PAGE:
The conference featured some inspiring and many times witty talk. The Egyptian author Mona Eltahawy reminded the audience of the need for direct contact with the Arab public and called on them to "stop being narcissistic - not everything is about Israel, for a change it's about us," she said, referring to the upheavals in the Arab world.

Lara Friedman from Americans for Peace Now said she doesn't care if President Obama puts down a plan or parameters or a grocery list, but there's got to be action at this point, not another great speech.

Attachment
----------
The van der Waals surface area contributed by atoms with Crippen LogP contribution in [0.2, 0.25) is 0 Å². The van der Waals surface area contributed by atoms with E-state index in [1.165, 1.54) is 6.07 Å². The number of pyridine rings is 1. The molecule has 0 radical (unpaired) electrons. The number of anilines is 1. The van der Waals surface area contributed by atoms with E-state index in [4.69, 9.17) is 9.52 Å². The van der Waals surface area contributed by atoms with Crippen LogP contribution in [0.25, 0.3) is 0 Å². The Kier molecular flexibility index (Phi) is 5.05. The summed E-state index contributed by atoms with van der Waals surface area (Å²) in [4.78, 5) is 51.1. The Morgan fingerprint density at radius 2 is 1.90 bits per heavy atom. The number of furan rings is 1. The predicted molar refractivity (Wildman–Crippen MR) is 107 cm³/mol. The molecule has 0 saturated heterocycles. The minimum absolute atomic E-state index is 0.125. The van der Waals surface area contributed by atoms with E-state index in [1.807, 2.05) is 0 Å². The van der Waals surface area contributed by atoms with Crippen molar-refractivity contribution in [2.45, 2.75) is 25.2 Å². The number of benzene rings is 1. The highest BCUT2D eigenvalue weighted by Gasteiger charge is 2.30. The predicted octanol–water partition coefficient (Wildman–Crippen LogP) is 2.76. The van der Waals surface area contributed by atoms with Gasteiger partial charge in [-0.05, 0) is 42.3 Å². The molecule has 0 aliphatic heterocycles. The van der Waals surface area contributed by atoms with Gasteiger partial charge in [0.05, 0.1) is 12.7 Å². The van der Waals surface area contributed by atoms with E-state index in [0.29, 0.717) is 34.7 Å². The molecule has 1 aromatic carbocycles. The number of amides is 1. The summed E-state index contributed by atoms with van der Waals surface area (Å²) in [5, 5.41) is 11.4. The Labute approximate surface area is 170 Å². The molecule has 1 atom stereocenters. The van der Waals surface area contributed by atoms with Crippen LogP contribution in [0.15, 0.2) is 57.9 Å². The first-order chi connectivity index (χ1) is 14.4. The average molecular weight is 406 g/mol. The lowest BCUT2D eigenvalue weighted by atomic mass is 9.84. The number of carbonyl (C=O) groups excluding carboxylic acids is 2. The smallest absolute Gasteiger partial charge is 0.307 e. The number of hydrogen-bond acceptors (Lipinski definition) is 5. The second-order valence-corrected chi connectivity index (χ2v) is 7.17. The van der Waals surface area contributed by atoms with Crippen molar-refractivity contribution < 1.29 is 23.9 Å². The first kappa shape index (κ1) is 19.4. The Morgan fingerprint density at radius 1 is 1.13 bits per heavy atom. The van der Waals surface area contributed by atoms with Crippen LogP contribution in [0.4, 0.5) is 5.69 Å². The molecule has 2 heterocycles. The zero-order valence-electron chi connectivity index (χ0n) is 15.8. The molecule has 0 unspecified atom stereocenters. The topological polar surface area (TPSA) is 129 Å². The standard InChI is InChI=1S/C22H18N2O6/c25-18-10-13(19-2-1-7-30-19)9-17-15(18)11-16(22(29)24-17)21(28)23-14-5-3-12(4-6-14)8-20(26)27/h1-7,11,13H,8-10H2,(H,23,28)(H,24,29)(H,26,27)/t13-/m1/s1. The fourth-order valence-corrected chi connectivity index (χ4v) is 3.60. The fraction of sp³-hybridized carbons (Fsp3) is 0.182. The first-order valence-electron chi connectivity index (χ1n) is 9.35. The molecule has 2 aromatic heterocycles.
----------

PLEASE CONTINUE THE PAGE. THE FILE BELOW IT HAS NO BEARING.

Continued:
The Palestinian doctor who lost his daughters in Gaza also spoke, and a young Gazan woman whose family belongs to Fatah confronted Shai on the verge of tears, respectfully stating that she disagrees with his views about the siege on Gaza.

The discussions were serious, the young participants were hungry for information. Even if Israel's government chose to see J Street as an irrelevant, annoying, pretentious organization - they will have to deal with those young people who identify with it.